Jacob and I worked together very closely on the book. In the end, I think we contributed about the same amount, but it would be hard to go back and figure out who wrote what. If you find a typo, it's probably something I wrote. Jacob is too precise for typos.

Writing a book is hard, it just takes so much time, but now that it is done, what do you feel the biggest personal benefit for you is? How about for the community?

As with any writing project, the primary benefit to me is that now I know what I think about the topic! Seriously, until you've been forced to write your opinions down, you probably don't know exactly what you think. Communication brings clarity.

For the community, this is the first book that really lays out what static analysis is all about, why it's so important for getting security right, and how we can use it to change the security landscape. Some people have accepted bad software security as the norm, but we show that it doesn't have to be that way.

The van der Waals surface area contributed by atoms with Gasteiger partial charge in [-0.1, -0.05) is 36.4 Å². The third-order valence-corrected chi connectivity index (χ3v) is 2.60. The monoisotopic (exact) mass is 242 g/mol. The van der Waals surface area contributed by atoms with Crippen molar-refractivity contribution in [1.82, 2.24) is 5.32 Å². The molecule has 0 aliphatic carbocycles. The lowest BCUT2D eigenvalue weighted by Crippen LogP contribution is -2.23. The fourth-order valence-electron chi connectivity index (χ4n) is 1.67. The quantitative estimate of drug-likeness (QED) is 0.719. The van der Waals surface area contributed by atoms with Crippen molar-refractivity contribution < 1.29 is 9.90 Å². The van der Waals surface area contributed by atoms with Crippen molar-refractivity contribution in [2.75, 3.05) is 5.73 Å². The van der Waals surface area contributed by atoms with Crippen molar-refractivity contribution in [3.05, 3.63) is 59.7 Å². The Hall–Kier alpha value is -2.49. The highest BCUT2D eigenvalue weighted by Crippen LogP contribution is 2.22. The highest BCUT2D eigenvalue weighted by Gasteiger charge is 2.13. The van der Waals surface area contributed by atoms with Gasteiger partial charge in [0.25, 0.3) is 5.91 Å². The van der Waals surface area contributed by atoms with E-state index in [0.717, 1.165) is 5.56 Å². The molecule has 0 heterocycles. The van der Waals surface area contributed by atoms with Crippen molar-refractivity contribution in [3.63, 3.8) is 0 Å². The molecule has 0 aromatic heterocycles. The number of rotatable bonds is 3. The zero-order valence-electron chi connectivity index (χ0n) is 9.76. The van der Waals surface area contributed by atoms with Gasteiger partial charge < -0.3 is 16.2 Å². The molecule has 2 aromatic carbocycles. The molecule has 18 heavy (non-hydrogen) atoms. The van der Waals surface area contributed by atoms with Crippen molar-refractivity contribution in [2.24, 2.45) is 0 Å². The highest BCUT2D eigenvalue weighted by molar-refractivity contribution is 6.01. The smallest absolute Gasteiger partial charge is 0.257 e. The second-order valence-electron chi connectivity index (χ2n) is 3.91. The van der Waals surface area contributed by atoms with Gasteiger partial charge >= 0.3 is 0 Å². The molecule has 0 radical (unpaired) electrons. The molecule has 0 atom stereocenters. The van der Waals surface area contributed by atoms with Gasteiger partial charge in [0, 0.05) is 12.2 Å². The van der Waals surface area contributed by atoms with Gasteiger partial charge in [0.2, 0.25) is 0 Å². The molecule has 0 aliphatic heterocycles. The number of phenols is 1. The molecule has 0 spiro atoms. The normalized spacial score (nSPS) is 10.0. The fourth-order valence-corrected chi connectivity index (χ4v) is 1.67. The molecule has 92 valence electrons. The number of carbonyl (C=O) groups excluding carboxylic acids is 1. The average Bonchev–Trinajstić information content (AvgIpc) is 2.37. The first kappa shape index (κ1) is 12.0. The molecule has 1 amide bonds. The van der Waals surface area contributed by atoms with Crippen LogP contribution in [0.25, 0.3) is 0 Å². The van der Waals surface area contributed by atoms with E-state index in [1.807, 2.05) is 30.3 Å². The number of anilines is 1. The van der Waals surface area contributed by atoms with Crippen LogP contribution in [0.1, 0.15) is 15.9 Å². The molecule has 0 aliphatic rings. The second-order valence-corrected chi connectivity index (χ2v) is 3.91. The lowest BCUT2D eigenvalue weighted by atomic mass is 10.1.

What can you share about the web app security market segment, growing, shrinking, becoming more sophisticated? How would you describe the typical customer for the Fortify product mix?

Web app security is growing from all directions. Everyone is putting more applications on line, and the bad guys are finding increasingly sophisticated ways to exploit common Web mistakes. At some point in the past, software security was dominated by the buffer overflow problem and the various ways attackers could exploit buffer overflow vulnerabilities to take over your computer. With the Web, gaining control of the machine isn't nearly so interesting as mining the database.

One of the great things about working at Fortify is that I get to see a lot of different kinds of code. We have customers who are exclusively focused on Web applications, but we also have customers who are mostly worried about putting bulletproof code into operating systems, satellites or consumer electronics. Some of the stuff I'm most proud of are the bugs we've found in electronic voting machines. It’s a fantastic mix of concerns.